11.1 Introduction: Present-Day Trends in Imaging
Imaging has always been the primary goal of informational optics. The whole history of optics is, without any exaggeration, a history of creating and perfecting imaging devices. Starting more than 2000 years ago from ancient magnifying glasses, optics has been evolving with ever increasing speed from Galileo's telescope and van Leeuwenhoek's microscope, through mastering new types of radiations and sensors, to the modern wide variety of imaging methods and devices of which most significant are holography, methods of computed tomography, adaptive optics, synthetic aperture and coded aperture imaging, and digital holography. The main characteristic feature of this latest stage of the evolution of optics is integration of physical optics with digital computers. With this, informational optics is reaching its maturity. It is becoming digital and imaging is becoming computational.
The following qualities make digital computational imaging an ultimate solution for imaging:
â¢ Processing versatility. Digital computers integrated into optical information processing and imaging systems enable them to perform not only element wise and integral signal transformations such as spatial Fourier analysis, signal convolution, and correlation, which are characteristic for analog optics, but any operations needed. This eliminates the major limitation of optical information processing and makes optical information processing integrated with digital signal processing almost almighty.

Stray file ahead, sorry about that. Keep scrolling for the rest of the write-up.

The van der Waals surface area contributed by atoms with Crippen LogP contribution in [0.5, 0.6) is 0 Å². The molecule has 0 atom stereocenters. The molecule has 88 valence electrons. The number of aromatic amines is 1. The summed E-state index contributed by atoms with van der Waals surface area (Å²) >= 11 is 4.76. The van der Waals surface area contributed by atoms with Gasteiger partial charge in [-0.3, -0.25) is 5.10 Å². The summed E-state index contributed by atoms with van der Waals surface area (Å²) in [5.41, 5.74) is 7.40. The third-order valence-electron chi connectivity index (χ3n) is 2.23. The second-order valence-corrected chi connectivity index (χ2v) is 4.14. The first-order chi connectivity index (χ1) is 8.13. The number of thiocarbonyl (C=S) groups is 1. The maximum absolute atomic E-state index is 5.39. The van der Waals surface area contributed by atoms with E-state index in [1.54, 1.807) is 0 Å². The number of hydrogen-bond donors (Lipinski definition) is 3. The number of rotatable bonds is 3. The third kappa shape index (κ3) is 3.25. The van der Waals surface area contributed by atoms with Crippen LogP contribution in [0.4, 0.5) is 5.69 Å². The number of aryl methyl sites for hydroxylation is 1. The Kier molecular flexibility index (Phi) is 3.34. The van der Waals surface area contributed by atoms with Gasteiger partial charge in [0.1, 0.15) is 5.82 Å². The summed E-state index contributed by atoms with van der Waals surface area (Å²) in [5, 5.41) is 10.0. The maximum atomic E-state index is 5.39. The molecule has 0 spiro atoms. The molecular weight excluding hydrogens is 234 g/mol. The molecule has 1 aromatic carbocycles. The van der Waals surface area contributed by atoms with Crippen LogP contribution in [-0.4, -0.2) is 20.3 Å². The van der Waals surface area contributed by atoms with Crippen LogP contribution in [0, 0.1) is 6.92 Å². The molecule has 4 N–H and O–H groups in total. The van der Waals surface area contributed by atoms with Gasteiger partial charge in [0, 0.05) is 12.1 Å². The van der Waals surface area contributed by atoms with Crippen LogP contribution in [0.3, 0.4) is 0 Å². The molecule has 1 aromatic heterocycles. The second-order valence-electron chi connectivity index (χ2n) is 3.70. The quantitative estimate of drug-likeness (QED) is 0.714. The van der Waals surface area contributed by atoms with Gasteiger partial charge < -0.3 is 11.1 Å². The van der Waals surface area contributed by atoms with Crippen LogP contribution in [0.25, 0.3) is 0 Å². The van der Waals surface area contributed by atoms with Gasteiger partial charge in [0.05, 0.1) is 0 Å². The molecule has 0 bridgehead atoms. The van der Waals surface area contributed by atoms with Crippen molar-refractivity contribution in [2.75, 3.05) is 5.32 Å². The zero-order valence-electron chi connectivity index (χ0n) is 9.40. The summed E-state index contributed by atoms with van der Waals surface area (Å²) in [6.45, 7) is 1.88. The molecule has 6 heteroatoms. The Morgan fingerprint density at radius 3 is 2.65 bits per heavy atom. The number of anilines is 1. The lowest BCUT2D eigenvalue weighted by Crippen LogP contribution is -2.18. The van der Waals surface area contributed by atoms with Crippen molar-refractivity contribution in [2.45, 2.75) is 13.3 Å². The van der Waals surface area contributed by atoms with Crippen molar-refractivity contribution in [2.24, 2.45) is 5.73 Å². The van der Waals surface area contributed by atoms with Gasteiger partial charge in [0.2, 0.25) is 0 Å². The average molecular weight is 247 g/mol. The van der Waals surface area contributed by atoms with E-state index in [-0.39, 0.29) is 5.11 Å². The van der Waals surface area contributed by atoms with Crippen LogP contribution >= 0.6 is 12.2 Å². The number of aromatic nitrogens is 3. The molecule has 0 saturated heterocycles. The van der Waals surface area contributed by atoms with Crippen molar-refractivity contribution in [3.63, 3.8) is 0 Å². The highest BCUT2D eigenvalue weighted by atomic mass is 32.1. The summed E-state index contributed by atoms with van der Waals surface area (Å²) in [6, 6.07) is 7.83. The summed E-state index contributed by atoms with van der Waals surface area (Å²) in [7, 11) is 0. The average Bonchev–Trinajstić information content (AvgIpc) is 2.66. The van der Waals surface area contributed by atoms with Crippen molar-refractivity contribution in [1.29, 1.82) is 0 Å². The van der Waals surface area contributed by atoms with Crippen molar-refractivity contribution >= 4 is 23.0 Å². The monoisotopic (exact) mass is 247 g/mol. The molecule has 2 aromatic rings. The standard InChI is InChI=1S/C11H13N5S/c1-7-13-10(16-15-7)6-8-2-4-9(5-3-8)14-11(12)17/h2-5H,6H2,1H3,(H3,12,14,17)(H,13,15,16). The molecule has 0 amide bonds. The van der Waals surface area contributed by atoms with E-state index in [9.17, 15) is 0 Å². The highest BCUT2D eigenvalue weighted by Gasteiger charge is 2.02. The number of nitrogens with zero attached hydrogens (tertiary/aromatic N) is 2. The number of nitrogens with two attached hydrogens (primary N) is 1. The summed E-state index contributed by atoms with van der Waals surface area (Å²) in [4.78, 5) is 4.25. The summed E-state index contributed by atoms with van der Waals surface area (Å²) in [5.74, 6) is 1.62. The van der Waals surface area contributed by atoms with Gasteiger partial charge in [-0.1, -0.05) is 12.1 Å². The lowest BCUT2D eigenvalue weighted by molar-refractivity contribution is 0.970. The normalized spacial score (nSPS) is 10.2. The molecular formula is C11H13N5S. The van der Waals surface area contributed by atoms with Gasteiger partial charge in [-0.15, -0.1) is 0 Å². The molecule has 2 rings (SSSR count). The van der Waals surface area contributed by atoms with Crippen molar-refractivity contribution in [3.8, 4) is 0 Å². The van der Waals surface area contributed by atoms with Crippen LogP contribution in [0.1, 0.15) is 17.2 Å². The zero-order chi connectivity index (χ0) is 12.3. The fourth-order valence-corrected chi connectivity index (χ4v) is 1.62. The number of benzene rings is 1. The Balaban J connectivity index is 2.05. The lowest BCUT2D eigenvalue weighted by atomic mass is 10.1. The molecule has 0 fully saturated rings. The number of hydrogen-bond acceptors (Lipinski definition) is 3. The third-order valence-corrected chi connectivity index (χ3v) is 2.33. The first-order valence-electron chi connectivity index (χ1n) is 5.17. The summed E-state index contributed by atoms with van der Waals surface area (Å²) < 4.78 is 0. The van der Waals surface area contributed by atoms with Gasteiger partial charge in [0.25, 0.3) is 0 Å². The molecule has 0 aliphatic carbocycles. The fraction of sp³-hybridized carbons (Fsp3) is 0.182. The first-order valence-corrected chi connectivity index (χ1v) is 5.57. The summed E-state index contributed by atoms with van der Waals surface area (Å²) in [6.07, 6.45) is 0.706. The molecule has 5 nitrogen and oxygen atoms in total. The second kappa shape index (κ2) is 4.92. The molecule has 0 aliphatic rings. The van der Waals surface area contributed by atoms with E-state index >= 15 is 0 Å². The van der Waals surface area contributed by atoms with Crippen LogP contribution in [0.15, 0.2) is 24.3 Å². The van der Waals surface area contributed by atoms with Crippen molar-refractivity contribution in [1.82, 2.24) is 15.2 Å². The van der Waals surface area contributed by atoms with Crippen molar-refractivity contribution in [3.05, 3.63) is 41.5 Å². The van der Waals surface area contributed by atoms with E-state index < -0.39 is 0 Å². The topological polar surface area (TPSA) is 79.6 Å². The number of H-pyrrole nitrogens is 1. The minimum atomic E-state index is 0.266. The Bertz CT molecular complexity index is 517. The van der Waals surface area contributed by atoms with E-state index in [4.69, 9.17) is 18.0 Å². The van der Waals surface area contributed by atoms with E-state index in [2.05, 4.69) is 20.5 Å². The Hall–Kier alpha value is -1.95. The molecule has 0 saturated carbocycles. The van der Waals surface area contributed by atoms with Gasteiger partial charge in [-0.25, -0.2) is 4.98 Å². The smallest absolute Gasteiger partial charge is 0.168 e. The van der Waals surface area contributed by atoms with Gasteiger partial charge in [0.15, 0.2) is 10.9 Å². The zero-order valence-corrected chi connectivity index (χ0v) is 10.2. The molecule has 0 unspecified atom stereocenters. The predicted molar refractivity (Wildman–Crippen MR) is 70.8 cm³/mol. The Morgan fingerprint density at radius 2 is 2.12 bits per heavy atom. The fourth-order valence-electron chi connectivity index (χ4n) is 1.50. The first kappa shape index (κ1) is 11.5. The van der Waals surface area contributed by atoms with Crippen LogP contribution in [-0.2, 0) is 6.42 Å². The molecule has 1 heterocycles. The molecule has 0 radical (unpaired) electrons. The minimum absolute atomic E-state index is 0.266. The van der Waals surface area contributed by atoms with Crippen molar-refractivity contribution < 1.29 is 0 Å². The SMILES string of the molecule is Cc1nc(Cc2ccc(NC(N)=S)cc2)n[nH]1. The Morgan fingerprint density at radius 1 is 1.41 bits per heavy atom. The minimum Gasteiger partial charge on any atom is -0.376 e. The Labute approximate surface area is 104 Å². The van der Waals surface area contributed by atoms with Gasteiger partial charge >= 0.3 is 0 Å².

â¢ Flexibility and adaptability. No hardware modifications are necessary to reprogram digital computers for solving different tasks. With the same hardware, one can build an arbitrary problem solver by simply selecting or designing an appropriate code for the computer. This feature makes digital computers also an ideal vehicle for processing optical signals adaptively since, with the help of computers, they can easily be adapted to varying signals, tasks, and end-user requirements.
â¢ Universal digital form of the data. Acquiring and processing quantitative information carried by optical signals and connecting optical systems to other informational systems and networks is most natural when data are handled in a digital form. In the same way that in economics money is a general equivalent, digital signals are the general equivalent in information handling. Thanks to its universal nature, the digital signal is an ideal means for integrating different informational systems.